If you or someone you know needs to be anointed, please contact the Parish Office at 708-447-1020.
"He summoned the Twelve and began to send them out two by two…They anointed with oil many who were sick and cured them."
The Sacrament of the Anointing of the Sick gives strength and support and can be administered to anyone struggling with an illness.
Who may Receive?
The Rite of Anointing tells us there is no need to wait until a person is at the point of death to receive the Sacrament. A careful judgment about the serious nature of the illness is sufficient. The Sacrament may be repeated if the sick person recovers after the anointing but becomes ill once again, or if, during the same illness, the person’s condition becomes more serious. A person should be anointed before surgery when a dangerous illness is the reason for the intervention (cf. Rite of Anointing, Introduction, nos. 8-10).
Moreover, “old people may be anointed if they are in weak condition even though no dangerous illness is present. Sick children may be anointed if they have sufficient use of reason to be comforted by this sacrament… [The faithful] should be encouraged to ask for the anointing, and, as soon as the time for the anointing comes, to receive it with faith and devotion, not misusing the sacrament by putting it off” (Rite of Anointing, nos. 11, 12, 13).
In the Catholic Church, Extreme Unction or the Last Rites is the anointing at the time of death. Since the Second Vatican Council, this sacrament is now called the Anointing of the Sick and has been broadened to offer healing and comfort in times of illness that may not lead to immediate death. Speaking about a wider implementation of this sacrament, Pope Paul VI advocated for “a wider availability of the sacrament and to extend it—within reasonable limits—even beyond cases of mortal illness."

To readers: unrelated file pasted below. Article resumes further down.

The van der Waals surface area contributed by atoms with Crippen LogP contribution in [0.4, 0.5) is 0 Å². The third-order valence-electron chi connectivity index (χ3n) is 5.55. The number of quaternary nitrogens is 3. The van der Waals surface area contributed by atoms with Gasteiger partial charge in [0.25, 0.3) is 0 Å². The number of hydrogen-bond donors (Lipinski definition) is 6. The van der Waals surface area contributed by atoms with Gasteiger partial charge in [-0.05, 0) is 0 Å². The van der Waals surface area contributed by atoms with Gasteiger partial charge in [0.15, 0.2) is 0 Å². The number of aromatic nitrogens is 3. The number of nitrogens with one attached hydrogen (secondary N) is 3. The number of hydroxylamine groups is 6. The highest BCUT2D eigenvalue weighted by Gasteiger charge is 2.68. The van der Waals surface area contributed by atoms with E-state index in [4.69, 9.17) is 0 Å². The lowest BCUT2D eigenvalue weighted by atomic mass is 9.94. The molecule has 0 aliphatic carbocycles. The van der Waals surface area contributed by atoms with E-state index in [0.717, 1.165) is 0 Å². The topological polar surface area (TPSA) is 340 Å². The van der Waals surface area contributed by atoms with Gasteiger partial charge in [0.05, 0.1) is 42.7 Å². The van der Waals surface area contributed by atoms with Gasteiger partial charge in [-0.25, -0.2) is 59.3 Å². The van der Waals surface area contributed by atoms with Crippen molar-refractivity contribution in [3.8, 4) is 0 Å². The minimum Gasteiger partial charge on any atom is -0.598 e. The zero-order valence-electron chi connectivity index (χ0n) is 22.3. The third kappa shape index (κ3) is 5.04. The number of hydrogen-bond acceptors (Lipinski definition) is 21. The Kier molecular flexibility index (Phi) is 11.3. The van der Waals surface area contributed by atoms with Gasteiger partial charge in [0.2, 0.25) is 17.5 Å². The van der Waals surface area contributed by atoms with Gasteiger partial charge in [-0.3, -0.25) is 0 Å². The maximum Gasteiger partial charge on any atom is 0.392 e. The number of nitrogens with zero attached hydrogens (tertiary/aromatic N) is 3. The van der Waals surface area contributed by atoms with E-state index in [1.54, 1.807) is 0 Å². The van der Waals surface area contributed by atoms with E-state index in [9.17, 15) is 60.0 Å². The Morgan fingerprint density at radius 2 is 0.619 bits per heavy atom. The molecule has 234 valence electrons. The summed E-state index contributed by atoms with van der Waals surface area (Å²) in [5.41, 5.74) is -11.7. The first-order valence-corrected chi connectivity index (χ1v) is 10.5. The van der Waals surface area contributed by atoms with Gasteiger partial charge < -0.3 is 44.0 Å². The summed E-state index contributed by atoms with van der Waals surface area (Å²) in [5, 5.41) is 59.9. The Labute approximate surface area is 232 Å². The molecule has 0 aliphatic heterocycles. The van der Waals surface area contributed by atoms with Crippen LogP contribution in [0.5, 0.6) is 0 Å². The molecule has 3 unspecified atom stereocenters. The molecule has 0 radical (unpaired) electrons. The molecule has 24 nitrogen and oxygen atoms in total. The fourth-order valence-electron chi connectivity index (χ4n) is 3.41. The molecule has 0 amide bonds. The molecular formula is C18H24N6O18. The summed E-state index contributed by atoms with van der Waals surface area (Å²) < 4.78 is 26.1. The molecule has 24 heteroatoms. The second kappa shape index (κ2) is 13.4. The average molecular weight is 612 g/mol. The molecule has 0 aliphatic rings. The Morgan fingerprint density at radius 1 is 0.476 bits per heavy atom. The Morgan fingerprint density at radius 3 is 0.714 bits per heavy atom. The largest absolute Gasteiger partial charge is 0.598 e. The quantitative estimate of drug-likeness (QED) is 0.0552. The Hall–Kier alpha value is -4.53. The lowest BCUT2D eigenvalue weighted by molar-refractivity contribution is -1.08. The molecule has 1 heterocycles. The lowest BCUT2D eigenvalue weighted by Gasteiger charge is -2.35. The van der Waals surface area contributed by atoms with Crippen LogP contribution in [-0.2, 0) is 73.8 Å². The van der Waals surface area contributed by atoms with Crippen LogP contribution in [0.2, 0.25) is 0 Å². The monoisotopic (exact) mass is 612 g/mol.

Unlike the traditional understanding of the Last Rites, the sacrament of the Anointing of the Sick is, ideally, to be administered in a communal celebration.
The Catechism of the Catholic Church states that when the sick are anointed they should be "assisted by their pastor and the whole ecclesial community, which is invited to surround the sick in a special way through their prayers and fraternal attention" (1516). "Like all the sacraments the Anointing of the Sick is a liturgical and communal celebration…It is very fitting to celebrate it within the Eucharist" (1517).
The healing that occurs in this sacrament of anointing is not necessarily physical healing. While we believe that physical healing can occur through the great power of God, the grace that is infused through this special sacrament is the reminder of the eternal presence of God in our human suffering.
When the priest blessing the oil of anointing, he asks God to "send the power of your Holy Spirit, the Consoler, into this precious oil. Make this oil a remedy for all who are anointed with it; heal them in body, in soul and in spirit, and deliver them from every affliction" (Pastoral Care of the Sick, #123).
"The celebration of the Anointing of the Sick consists essentially in the anointing of the forehead and hands of the sick person (in the Roman Rite) or of other parts of the body (in the Eastern rite), the anointing being accompanied by the liturgical prayer of the celebrant asking for the special grace of this sacrament" (CCC 1531).
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